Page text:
Study setting {9}

The virtual peer support programme will be delivered online and accessible to participants from their personal digital devices in the home. Recruitment sources are multi-modal and include but will not be limited to the following: MND clinics, home ventilation clinics, and hospices across England, Scotland, and Wales as well as via the UK MND Association, social media, and snowballing referrals.

Eligibility criteria {10}

Inclusion and exclusion criteria for study participants are detailed in Table 1.

Table 1 Inclusion and exclusion criteria for caregivers

Who will take informed consent? {26a}

Participant Identification Centres will identify potentially eligible participants and provide the participant information sheet (PIS), discuss the study, and obtain consent-to-contact from eligible participants who wish to be contacted by a member of the study team. Informed consent will be obtained either over the telephone by a member of the central research team or via a Qualtrics digital consent form sent to participants via email. The PIS and consent materials are available from the corresponding author on request.

Additional consent provisions for collection and use of participant data and biological specimens {26b}

Not applicable. Participant data will not be used in ancillary studies and no biological specimens will be required in the study.


Explanation for the choice of comparators {6b}

Participants randomised to the control arm will be provided with a standard list of the free support resources available from the MND Association website. They will be made aware of the MND Association Visitors programme and MND Association’s publicly available online educational resources.

Intervention description {11a}

Participants randomised to the intervention arm will be provided access to a 12-week virtual peer-to-peer support programme comprising (1) audio, video, or text private and secure one-to-one messaging with a dedicated peer supporter; (2) moderated synchronous weekly discussion forum for peer supporters and informal caregiver participants on specific topics (e.g. caregiver self-care, the emotional impact of caregiving); (3) asynchronous group chats in which participants can continue discussions and post questions; and (4) access to informational resources.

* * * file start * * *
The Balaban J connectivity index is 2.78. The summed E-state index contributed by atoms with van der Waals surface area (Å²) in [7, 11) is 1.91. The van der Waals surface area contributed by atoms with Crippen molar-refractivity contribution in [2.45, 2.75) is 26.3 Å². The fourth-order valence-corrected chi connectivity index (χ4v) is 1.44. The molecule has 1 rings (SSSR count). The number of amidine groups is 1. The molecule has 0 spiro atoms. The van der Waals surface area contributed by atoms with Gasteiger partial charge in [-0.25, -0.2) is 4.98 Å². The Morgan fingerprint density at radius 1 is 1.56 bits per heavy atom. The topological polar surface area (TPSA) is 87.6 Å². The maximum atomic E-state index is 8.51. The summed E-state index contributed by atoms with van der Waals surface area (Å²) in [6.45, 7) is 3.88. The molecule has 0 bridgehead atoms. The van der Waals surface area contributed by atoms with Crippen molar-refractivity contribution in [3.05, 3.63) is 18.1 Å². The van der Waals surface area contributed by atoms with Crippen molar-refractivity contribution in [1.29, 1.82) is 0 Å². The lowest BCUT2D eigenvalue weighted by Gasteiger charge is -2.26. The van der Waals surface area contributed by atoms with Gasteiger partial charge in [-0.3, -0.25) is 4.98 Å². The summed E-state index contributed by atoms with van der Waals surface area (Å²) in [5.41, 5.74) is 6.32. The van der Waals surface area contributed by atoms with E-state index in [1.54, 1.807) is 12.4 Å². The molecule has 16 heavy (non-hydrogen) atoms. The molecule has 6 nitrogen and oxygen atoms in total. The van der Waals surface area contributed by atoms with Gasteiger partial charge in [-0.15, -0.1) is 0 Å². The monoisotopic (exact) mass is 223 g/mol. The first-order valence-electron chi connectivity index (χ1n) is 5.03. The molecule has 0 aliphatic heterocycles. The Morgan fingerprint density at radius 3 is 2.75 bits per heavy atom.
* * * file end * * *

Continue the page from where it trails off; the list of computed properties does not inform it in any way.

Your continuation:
Intervention delivery

The 12-week virtual peer support programme will be hosted via the secure digital e-platform aTouchAway (Aetonix, Canada). Each participant will be assigned a peer supporter by the research team. Participants will be advised to engage with their peer supporter at a minimum of once a week and utilise all elements of the programme including text messaging, audio/video calling, and group chat features of the aTouchAway app. Participants will also be expected to join a minimum of seven of the 12 weekly synchronous discussion forums.

Intervention training

Peer supporters with lived experience of caring for a person with MND will receive training from the research team and will receive a virtual peer-to-peer support programme manual. Training will include four 90-min virtual training sessions covering topics such as responsibilities as a peer supporter, boundary setting, managing risk, empathetic communication, and peer support at end of life, as well as use of the aTouchAway app. A check in/debrief session with the study team will be offered to peer supporters every 4 weeks. Intervention participants will receive a one-to-one introduction to the virtual peer support programme and a resource manual on the peer support intervention.

Criteria for discontinuing or modifying allocated interventions {11b}

The study does not involve patients as participants and the intervention is considered low risk. Therefore, we do not anticipate the need to discontinue or modify the intervention itself. We do not anticipate serious adverse events resulting from the intervention; however, it is possible that participants may experience psychological distress due to their caregiving situation. In such cases, we will advise the study participant to make a GP appointment. Given the rapidly progressive nature of MND, it is feasible that a caregiver may experience death of the person for whom they provide care. In this event, we will ask the participant if they still wish to continue receiving peer support. Request to make a GP appointment and death of a care recipient will be documented as an adverse event. Peer supporters may experience difficulties or conflict with a study participant and may require reassignment. In additional, unanticipated life events may result in a peer supporter to request to withdraw from the role. We will document these events as adverse events. All peer supporters will be given the opportunity to participate in the semi-structured qualitative interviews exploring their experience as a peer supporter.